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    I hadn't thought about splitting a print into different heights with differing settings before, I am actually just trying to print this myself, so in S3D I have setup 2 Processes (Solid and Ropes), then set the following:

    Basket:

    Layer -> Top Solid Layers = 3
    Layer -> Bottom Solid Layers = 3
    Layer -> Outline Perimeter Shells = 3
    Advanced -> Stop printing at height = 18mm
    Other -> Default Printing Speed = 50mm/s

    Ropes:

    Layer -> Top Solid Layers = 3
    Layer -> Bottom Solid Layers = 0 (to stop an additional solid layer being put in when the ropes section starts)
    Layer -> Outline Perimeter Shells = 5
    Advanced -> Start printing at height = 18mm
    Other -> Default Printing Speed = 50mm/s

    My question, is there anything that can be done in S3D to prevent the the solid layer being created from the Basket process having a Top Solid Layers set to 3?

    My only thought here is to actually have 3 layers, one that covers up to the inner bottom of the basket, then the middle process that covers the basket walls, and then the ropes.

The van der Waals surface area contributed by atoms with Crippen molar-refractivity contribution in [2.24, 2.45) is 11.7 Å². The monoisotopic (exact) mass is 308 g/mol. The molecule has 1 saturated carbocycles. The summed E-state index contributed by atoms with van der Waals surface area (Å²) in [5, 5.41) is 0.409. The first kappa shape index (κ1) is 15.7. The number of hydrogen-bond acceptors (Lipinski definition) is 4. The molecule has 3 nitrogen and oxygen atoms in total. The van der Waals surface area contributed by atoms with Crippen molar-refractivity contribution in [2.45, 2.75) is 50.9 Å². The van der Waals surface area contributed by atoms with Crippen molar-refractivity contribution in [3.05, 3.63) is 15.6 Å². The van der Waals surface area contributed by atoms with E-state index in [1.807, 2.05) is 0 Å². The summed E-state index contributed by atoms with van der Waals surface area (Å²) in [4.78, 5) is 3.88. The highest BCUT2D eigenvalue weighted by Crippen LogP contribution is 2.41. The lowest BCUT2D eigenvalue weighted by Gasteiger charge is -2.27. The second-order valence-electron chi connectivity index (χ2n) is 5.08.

Unless I am missing an S3D feature that allows you to specify where one process stops and the other starts (essentially splitting the model) but as it is a continuation of the print that it does not re-apply things such as top/bottom layers/shells?.

    This is more of a generic question as I realise that at the point where I split the 2 processes there wouldn't be any solid layers created.
     
    #10 Ray, May 25, 2016
    Last edited: May 25, 2016
  11. JohnEsc

    JohnEsc Well-Known Member

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    @Ray I followed the steps described on this S3D page exactly: https://www.simplify3d.com/support/tutorials/different-settings-for-different-regions-of-a-model/

    I would recommend adjusting the perimeter shells for the ropes and use the Preview > Play/Pause button to see what works best. I found that 5 perimeter shells worked best for the basket ropes with the infill @ 10% and I used the Start & Stop height switch at 15mm, I used the View > Cross Section to make sure the layers created a good foundation basically before beginning the print of the ropes.
     
  12. Alex9779

    Alex9779 Moderator
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    No, you can set to 0 but that could have side effects.
    This is a problem I have too when using multiple processes on one part.
    The top and bottom solid layers are for each process individually and are there created where the process starts and stops, but in addition on every bottom or top surface.